These four got the blame.
They went in state to every town,
In haste did they disperse.
All tho’ they did their very best,
They couldn’t have done worse.
We then meet the four musicians: a donkey wearing a straw hat, a rooster, a dog and a cat. All four are running on their hind legs, carrying instruments with them, as various bricks and stones are being thrown at them. The assault on them is caused by a group of men in front of what appears to be a construction site.
The musicians, once safely away, plop down at the edge of the sea and start crying. A balloon appears above the cat and the figure of a devil pokes the feline with his pitchfork. Next to the balloon, the words “Hunger Pangs” appear and an arrow points at the devil. Since this is a silent film, all emotions literally have to be spelled out on screen. The cat starts babbling to the other three, who take out their instruments and begin playing. We know they are playing since bars of music magically appear from their instruments. The music bars float into the air and then dive into the sea.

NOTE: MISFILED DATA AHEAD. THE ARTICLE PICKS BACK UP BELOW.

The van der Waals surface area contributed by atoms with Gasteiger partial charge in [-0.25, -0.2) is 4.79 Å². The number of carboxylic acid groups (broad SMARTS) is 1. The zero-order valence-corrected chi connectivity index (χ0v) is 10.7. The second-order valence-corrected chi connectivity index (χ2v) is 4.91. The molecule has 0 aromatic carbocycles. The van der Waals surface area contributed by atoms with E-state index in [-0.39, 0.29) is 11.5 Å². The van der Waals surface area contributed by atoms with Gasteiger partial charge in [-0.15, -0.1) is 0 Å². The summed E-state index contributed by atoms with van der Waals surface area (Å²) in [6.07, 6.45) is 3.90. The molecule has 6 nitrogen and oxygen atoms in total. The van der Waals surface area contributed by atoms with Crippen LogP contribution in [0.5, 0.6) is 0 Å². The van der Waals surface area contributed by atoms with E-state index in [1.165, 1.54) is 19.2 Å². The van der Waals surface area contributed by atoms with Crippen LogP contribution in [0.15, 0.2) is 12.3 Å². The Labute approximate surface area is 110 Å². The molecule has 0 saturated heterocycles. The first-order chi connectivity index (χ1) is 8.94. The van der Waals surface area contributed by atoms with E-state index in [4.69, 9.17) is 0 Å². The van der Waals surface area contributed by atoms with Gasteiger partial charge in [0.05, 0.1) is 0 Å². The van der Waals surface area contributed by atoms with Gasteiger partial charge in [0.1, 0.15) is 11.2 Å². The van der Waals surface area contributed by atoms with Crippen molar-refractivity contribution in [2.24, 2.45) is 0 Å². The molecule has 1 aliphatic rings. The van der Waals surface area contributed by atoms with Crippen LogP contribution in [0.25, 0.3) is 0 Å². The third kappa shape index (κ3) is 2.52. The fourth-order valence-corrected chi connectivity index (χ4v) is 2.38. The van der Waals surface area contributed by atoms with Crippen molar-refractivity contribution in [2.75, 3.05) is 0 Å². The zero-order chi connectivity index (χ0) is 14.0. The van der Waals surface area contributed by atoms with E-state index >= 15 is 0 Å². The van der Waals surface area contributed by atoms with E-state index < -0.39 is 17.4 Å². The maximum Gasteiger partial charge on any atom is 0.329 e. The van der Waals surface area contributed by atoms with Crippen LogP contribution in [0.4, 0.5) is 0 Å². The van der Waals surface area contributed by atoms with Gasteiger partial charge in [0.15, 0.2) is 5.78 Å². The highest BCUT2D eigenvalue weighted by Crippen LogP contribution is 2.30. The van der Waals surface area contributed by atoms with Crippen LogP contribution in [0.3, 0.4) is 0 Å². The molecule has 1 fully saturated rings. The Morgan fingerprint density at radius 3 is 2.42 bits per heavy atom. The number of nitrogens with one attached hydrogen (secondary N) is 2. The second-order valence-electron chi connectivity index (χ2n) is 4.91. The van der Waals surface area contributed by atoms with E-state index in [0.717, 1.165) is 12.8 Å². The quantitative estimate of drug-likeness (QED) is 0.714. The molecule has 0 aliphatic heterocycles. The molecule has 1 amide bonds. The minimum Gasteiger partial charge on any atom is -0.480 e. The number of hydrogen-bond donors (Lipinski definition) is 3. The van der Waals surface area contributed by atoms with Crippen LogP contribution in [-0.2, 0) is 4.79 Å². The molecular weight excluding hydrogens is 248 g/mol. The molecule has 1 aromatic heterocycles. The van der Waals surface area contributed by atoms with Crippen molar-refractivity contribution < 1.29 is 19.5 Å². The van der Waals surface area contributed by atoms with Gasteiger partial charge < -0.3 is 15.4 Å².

Under the sea, a school of fish start dancing to the music. Why the fish like the music (as opposed to the men) is not clear. One fish pops out of the sea and starts to do the shimmy on the land. The cat grabs a club and tries to clobber the fish, but he gets away and heads for aquatic safety. The musicians then repeat their music, the fish comes out again and does the exact same dance, and the cat is again unsuccessful in grabbing him. The fish retreats to the sea and the cat (in a very un-cat-like action) dives in after him.